What kind of minority voice exists in politics?

By Tinbete Ermyas

What kind of minority voice exists in politics? Tinbete Ermyas ’08

This past Winter Break allowed me a lot of time to think. Surprisingly, most of my thinking did not occur on a couch late at night while watching infomercials for Bowflex or Proactiv.

No, my most substantial thought process of the winter took place while standing in line at the Motor Vehicle Association of Maryland, waiting to get my ID renewed.

I thought about how arduous a process it is to get up, drive to the MVA, and wait in line for hours just to get the date changed on a plastic card.

Moreover, I thought about how it appears that the workers at these institutions seem to contribute to the chaos with their bad attitudes, long lunch breaks, and nonsense exaggerations of the smallest little details, and how they give you that annoyed look we all know is coming (“Excuse me, sir. You don’t look like you’re 6’2″.”)

But the ineptitude of MVA workers wasn’t the only thought du jour. I also pondered the Alito hearings that dominated the news that week.

And the part of the hearings that tickled my fancy that day? You guessed it! The allegations of Alito being a racist bigot during his Princeton days (and even today.)

Though I am slightly concerned about the relationship Alito had with certain organizations rooted in bigoted practices, that wasn’t necessarily the focus of my thoughts. In fact, most of my thoughts remained on the topic of people of color and their voice in politics. One particular person Alito’s hearings made me think about was Lani Guinier, the current Harvard University Law School professor who President Bill Clinton nominated to be Assistant Attorney General for Civil Rights in 1993.

After Clintion announced Guinier as his nominee for the seat, a media sandstorm started by conservative critics erupted. Most of the critics noted that Guinier was anti-Constitutional–due to her views on racial equality and adamant support of affirmative action programs–and as a result was dubbed Clinton’s “quota queen.”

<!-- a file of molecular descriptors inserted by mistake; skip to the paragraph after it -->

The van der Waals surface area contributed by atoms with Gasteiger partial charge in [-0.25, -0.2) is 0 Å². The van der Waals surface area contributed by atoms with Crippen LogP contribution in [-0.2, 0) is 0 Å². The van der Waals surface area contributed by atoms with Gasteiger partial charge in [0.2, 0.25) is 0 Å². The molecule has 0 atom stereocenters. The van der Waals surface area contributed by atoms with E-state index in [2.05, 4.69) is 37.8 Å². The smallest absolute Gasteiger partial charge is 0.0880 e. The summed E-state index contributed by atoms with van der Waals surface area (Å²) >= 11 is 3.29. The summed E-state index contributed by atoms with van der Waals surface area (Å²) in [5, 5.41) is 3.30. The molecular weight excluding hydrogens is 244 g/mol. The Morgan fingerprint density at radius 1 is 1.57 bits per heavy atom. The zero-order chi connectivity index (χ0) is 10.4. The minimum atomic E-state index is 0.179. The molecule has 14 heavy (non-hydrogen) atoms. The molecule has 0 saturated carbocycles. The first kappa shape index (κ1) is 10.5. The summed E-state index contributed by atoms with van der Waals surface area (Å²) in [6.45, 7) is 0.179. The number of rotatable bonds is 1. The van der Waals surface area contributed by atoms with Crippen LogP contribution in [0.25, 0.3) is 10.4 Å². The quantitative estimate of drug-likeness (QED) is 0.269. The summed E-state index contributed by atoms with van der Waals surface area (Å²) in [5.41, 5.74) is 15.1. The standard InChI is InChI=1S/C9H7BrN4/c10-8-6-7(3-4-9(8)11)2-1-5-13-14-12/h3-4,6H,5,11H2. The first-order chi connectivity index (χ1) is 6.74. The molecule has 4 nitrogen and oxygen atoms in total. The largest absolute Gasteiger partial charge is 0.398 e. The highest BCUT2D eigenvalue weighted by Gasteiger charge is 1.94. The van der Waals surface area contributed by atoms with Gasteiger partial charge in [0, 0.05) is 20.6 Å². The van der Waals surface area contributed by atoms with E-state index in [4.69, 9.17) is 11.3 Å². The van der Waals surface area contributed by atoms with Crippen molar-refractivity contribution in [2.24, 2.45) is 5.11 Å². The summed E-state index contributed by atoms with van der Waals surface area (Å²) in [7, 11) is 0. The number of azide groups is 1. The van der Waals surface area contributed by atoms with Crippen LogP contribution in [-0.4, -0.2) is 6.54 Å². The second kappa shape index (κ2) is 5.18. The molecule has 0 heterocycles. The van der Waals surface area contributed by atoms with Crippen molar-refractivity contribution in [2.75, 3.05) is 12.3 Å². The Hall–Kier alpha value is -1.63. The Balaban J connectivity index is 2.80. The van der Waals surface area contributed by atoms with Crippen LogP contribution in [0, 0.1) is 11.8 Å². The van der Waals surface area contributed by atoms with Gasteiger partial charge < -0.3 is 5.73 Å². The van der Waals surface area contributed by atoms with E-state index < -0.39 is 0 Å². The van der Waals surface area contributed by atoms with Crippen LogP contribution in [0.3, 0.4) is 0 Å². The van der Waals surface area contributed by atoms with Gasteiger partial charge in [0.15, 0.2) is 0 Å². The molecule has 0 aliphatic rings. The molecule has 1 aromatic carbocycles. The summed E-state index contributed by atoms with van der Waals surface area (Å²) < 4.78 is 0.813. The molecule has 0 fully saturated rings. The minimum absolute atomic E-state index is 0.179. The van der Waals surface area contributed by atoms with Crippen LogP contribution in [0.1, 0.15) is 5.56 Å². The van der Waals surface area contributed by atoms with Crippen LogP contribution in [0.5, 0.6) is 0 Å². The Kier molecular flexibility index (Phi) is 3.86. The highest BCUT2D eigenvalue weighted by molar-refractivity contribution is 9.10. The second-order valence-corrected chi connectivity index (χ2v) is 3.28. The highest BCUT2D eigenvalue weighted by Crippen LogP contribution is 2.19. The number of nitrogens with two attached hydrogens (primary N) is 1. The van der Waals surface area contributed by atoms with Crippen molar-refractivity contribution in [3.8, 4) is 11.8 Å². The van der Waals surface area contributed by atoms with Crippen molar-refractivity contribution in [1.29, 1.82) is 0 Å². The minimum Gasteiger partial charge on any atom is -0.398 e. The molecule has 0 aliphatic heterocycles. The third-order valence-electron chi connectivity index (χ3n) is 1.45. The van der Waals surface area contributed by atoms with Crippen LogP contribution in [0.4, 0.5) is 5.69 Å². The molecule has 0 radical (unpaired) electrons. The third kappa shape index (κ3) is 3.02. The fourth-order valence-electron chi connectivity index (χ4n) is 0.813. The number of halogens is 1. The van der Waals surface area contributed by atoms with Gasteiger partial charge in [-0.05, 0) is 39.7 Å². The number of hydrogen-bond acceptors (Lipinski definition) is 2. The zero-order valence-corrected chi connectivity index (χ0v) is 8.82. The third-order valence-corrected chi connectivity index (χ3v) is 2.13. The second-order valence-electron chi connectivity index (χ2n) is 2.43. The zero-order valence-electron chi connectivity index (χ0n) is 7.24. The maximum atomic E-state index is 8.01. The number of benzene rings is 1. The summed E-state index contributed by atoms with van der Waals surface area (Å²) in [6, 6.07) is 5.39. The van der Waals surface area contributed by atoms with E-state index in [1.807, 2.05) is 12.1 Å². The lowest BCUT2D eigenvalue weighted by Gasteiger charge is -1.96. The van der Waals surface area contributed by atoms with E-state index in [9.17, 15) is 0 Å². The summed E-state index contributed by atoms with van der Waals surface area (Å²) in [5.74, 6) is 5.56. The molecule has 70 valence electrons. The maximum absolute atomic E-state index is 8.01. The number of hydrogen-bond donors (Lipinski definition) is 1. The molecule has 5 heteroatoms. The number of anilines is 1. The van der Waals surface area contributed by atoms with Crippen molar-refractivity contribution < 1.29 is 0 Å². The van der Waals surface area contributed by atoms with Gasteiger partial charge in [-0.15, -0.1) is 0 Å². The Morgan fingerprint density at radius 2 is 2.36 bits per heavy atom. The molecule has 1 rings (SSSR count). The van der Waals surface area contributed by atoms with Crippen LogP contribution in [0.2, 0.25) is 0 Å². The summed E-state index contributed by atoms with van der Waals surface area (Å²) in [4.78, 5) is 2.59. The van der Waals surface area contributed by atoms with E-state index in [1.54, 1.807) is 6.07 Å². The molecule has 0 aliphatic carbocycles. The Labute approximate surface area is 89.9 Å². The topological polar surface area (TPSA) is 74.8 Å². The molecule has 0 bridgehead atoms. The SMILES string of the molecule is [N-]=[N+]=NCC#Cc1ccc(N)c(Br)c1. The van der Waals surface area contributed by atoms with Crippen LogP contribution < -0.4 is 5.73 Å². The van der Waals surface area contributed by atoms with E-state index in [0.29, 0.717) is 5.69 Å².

Eventually Clinton withdrew the nomination before Guinier even got to the hearings.

What bothered me the most out of all this was that Guinier didn’t even have a chance to clear her name. It wasn’t until Guinier wrote articles about her nomination that the public was able to learn that the views that she held were not only fabricated but flat out falsified by the media.

At least Alito was able to clear his name from being associated strictly with a racist and bigoted identity.

What all this media fabrication and political game-playing displayed to me is just how complicated the relationship between minorities, the media, and the government has become.

No longer are the days of minorities not being able to participate in politics.

But what generates an unsettled feeling in my stomach is what kind of minorities are able to participate in the `old boys club’ of the political world.

It appears that the privileges of white skin allot one a more powerful voice in his or her own identification than that of any other. After all, Guinier was a “quota queen” but the defense for Alito is that while his group may have been racist, that doesn’t necessarily mean he is racist by default.

Why is it that when an African-American woman like Guinier critiques the status quo, she is automatically silenced by the public without any regard as to what she is really saying?

Why is it that people like the Reverend Al Sharpton are looked at with a witty smirk rather than with gratitude?

And why is it that when Alito’s racial and gender bias is called into question, the world looks at those doing the questioning with the same annoyed look on their face as the workers at the MVA? (“Hey, man. There’s no way he’s racist.”)

What can be drawn from all this is that minorities who enter the political realm are better received when they are seen and not heard. Or, depending on how “radical” they are, not seen at all.
I guess for the hundreds of minorities rallying behind the Guiniers and Sharptons of the world, the time to clear your name and be heard will never come too soon.

And it better come soon, because right now the options we have are a bit tragic: A spot in line at the MVA, waiting for yet another annoyed look to come our way.